Heat dissipation in nanocrystals remains a major concern in the development of a wide range of technologies. Many appealing applications—such as displays, lasers, and hot electron photocatalysis—require intense excitation which results in significant temperature increases which have a deleterious effect on device performance. However, studying these thermal processes in nanocrystals presents unique challenges. Experimentally, the dimensions of these materials are well below the size limits accessible to traditional, contact-based probes. Consequently, we have applied a wide array of ultrafast spectroscopic techniques as non-contact means of studying thermalization.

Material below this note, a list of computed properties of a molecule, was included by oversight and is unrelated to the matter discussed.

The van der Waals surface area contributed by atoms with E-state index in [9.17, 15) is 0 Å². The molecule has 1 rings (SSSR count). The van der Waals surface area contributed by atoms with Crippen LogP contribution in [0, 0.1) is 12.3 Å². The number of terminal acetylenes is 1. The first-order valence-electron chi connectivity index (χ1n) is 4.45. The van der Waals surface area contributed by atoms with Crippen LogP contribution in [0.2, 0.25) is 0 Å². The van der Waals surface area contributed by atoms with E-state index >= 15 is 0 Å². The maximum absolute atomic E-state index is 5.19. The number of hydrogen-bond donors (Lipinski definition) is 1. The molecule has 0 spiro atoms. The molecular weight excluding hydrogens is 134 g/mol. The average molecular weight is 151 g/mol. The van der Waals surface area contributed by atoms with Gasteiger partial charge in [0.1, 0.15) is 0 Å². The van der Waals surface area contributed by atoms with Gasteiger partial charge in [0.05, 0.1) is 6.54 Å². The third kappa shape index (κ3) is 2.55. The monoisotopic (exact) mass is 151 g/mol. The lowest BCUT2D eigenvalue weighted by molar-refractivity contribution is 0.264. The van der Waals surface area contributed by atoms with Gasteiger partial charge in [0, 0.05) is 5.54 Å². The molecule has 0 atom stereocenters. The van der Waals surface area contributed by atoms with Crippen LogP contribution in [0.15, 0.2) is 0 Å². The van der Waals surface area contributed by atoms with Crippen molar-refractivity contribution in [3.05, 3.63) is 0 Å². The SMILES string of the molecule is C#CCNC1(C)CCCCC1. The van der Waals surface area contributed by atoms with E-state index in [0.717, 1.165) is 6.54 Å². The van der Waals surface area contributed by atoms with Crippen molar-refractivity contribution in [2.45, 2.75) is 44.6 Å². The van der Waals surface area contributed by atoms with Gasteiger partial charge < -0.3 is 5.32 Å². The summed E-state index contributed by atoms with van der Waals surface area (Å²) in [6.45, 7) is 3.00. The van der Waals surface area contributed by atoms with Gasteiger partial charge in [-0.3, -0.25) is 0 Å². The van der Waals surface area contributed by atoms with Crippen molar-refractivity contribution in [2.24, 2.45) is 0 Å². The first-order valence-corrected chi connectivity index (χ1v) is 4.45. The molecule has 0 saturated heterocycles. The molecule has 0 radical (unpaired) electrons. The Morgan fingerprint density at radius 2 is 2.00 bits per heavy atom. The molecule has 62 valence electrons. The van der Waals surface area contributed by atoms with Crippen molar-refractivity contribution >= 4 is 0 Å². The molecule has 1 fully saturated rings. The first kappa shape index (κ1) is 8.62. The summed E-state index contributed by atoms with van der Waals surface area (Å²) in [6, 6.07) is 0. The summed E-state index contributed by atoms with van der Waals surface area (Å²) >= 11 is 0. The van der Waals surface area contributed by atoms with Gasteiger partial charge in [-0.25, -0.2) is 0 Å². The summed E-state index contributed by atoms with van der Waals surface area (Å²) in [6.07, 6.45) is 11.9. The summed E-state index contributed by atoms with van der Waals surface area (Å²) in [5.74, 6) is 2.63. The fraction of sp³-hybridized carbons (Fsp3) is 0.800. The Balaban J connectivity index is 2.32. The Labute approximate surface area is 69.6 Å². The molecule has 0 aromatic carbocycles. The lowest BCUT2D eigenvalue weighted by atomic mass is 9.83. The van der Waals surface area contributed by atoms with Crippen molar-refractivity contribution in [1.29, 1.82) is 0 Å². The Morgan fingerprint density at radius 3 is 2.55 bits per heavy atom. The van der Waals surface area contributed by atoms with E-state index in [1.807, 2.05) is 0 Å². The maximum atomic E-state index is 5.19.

|One such technique we employ is transient Raman spectroscopy which can directly monitor excitonic relaxation and phonon generation. In particular, femtosecond stimulated Raman spectroscopy (FSRS) offers the spectral and temporal resolution necessary to track the (sub-picosecond) dynamics of low-frequency lattice vibrations. As shown on the right, we utilize FSRS to characterize phonon populations during intraband cooling.|
|Another technique we employ is time-resolved x-ray diffraction (TR-XRD). Using intense optical excitation, we impulsively heat nanocrystals which, after a controllable time delay, we probe with an x-ray pulse to monitor the resulting lattice dynamics. This method has enabled us to characterize reversible, crystalline-to-amorphous transitions—melting—in semiconductor nanocrystals.|